Best Cardigan: Anyone who isn’t a fan of cardigans needs to look up J.Crew’s rugged offering. Their cardigan sweater is a wonderful outer layer for those looking to add a casual yet stylish punctuation mark to their everyday ensemble. It features a wool and nylon blended construction that emphasizes form, function, and comfort. Even better, it was crafted in a fair-trade facility.

Wool Type: Merino
Fit: Regular

Flint and Tinder Nordic Merino Wool Crewneck Sweater

Flint and Tinder Nordic Merino Wool Crewneck Sweater
  • Unique textured look
  • Nylon reinforcement
  • N/A

Best Crewneck: One of our favorite brands is back at it again, this time with a beautiful crewneck sweater made with chunky Merino wool yarn that will regulate your temperature well into the dead of winter. This sweater features an understated yet elegant silhouette and a Lycra ribbing design that’s visually striking and stylish. It’s a classy, dressed-up sweater that can be worn virtually everywhere for almost any occasion.

Wool Type: Merino
Ribbing: 100% Lycra
Fit: Regular

Taylor Stitch The Fisherman Merino Sweater

Taylor Stitch The Fisherman Merino Sweater
  • Classic style
  • Nice heavy weight but still breathable
  • Part of a small batch

Best Fisherman Sweater: It’d be an act of sartorial sacrilege to make a “best outerwear” list of any kind without the inclusion of Taylor Stitch’s The Fisherman Merino sweater. This sweater features a hardy 1.5-gauge wool construction that’s soft to the touch, but heavy enough to keep you warm in the bitter cold. It’s constructed with merino yarn that has also been rounded in a fisherman’s rib for added comfort and softness.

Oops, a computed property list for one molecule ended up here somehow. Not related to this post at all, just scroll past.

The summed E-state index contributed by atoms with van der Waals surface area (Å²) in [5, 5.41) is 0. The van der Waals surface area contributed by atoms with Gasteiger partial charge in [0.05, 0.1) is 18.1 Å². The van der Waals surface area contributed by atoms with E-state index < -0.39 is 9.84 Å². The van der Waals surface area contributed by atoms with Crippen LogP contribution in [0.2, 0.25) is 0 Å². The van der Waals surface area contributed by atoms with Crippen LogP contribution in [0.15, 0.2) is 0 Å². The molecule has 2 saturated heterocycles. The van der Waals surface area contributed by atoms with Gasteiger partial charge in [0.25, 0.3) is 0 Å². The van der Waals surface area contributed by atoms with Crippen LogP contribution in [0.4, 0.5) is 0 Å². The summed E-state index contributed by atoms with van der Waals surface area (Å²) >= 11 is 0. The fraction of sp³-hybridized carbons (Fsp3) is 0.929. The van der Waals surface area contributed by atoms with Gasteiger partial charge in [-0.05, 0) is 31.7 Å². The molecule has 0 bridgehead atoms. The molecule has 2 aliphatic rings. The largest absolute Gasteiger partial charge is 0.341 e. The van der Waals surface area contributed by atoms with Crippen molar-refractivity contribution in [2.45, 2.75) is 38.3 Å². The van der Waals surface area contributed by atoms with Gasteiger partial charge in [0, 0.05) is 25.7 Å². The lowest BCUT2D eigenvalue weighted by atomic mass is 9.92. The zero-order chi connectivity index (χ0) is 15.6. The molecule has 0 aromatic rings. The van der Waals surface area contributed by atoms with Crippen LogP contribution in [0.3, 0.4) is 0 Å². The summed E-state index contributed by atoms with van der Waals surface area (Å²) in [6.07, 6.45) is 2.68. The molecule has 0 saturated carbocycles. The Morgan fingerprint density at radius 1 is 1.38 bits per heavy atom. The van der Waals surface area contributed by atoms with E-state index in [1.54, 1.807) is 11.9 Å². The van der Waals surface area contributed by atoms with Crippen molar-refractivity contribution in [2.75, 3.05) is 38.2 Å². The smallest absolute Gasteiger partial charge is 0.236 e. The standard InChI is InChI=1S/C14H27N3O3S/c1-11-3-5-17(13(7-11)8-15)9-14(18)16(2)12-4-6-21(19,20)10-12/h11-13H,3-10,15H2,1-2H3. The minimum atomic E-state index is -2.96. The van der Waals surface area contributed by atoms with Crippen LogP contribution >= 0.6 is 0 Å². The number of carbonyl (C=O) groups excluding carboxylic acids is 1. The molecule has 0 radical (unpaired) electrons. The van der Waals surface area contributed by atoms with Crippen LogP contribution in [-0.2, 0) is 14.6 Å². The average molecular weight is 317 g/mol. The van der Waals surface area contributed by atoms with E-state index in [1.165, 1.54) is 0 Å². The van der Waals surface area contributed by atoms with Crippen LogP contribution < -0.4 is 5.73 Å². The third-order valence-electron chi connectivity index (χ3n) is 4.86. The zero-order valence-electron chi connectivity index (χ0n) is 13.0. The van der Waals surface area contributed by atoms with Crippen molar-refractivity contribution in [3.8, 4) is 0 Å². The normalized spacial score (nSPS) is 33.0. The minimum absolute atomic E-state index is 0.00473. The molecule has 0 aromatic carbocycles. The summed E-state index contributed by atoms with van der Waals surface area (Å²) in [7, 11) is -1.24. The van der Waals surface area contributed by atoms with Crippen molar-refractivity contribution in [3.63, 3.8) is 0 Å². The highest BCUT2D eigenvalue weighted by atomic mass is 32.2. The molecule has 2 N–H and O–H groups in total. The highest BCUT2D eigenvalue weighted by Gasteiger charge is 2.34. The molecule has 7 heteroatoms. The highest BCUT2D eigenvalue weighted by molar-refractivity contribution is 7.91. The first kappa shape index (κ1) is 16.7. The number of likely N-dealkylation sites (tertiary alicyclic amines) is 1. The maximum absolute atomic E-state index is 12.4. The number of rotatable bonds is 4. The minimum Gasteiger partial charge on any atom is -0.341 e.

Wool Type: Merino
Fit: See size chart

Canada Goose Patterson Merino Wool Sweater

  • Made in Italy
  • Thermal mapping technology
  • A little pricey

Best Premium Sweater: It only makes sense for a company that’s known for making stellar outerwear to design a fantastic sweater. Canada Goose’s Patterson sweater is made in Italy using pure Merino wool that’s soft to the touch and provides you with enough insulation to tackle Canada-cold winters. Furthermore, its sleeves feature ribbed trim, which offers a fun textural contrast to its streamlined silhouette.

Wool Type: Merino
Fit: Not listed

the most common types of wool

There is a multitude of different types of wool out there, however, you can really pare them down to 11 major types. Not every wool type is represented in this list, however, it’s important to know that the wool world is a vast one that sports many different weights, textures, and price points.

Alpaca: Alpaca wool comes from the alpaca, which is native to Peru, Argentina, Bolivia, Ecuador, and Chile. Their wool is some of the most luxurious on the planet, and it is extremely soft due to the small diameter of each fiber strand. This small diameter within their hair fibers makes alpaca wool warmer, stronger, and more water-repellent than sheep’s wool.

Angora: Angora wool comes from the Angora rabbit (not the Angora goat, which produces mohair wool). Angora wool is a soft and fluffy fiber that retains the most heat and has incredible moisture-wicking ability. Due to its silky softness and fragility, Angora wool is often compared to Camel hair wool.

Camel Hair: Camel hair is exactly what you think it is. This wool is a luxurious and fine wool with fantastic heat retention abilities. It sports a natural golden-brown color and is typically combined with other more accessible types of wool to make it softer and more economically practical.